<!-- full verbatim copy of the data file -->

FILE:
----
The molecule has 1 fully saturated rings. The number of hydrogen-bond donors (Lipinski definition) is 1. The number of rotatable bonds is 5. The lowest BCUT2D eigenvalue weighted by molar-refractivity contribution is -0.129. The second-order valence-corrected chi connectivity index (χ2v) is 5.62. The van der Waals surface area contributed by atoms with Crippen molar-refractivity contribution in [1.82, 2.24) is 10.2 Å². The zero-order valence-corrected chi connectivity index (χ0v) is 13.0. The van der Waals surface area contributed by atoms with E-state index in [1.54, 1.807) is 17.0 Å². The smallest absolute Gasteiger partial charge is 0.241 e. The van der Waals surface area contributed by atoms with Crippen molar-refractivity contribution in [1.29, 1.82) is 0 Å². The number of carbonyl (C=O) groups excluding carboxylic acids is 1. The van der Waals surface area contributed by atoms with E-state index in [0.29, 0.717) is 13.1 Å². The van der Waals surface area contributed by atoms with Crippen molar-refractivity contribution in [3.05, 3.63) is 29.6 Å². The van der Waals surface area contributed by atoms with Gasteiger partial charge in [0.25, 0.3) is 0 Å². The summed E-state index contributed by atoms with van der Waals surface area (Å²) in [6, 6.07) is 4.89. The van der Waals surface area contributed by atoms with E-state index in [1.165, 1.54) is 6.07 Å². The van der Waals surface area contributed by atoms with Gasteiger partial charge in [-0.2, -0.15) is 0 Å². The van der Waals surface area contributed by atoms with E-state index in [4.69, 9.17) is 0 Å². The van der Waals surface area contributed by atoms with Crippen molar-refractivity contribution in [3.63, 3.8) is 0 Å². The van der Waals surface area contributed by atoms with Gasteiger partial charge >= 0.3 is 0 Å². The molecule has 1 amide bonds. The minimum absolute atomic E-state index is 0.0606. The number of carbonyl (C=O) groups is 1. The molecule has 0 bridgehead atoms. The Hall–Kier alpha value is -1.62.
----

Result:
The molecule has 1 fully saturated rings. The number of hydrogen-bond donors (Lipinski definition) is 1. The number of rotatable bonds is 5. The lowest BCUT2D eigenvalue weighted by molar-refractivity contribution is -0.129. The second-order valence-corrected chi connectivity index (χ2v) is 5.62. The van der Waals surface area contributed by atoms with Crippen molar-refractivity contribution in [1.82, 2.24) is 10.2 Å². The zero-order valence-corrected chi connectivity index (χ0v) is 13.0. The van der Waals surface area contributed by atoms with E-state index in [1.54, 1.807) is 17.0 Å². The smallest absolute Gasteiger partial charge is 0.241 e. The van der Waals surface area contributed by atoms with Crippen molar-refractivity contribution in [1.29, 1.82) is 0 Å². The number of carbonyl (C=O) groups excluding carboxylic acids is 1. The van der Waals surface area contributed by atoms with E-state index in [0.29, 0.717) is 13.1 Å². The van der Waals surface area contributed by atoms with Crippen molar-refractivity contribution in [3.05, 3.63) is 29.6 Å². The van der Waals surface area contributed by atoms with Gasteiger partial charge in [0.25, 0.3) is 0 Å². The summed E-state index contributed by atoms with van der Waals surface area (Å²) in [6, 6.07) is 4.89. The van der Waals surface area contributed by atoms with E-state index in [1.165, 1.54) is 6.07 Å². The van der Waals surface area contributed by atoms with Gasteiger partial charge in [-0.2, -0.15) is 0 Å². The van der Waals surface area contributed by atoms with E-state index in [4.69, 9.17) is 0 Å². The van der Waals surface area contributed by atoms with Crippen molar-refractivity contribution in [3.63, 3.8) is 0 Å². The van der Waals surface area contributed by atoms with Gasteiger partial charge >= 0.3 is 0 Å². The molecule has 1 amide bonds. The minimum absolute atomic E-state index is 0.0606. The number of carbonyl (C=O) groups is 1. The molecule has 0 bridgehead atoms. The Hall–Kier alpha value is -1.62.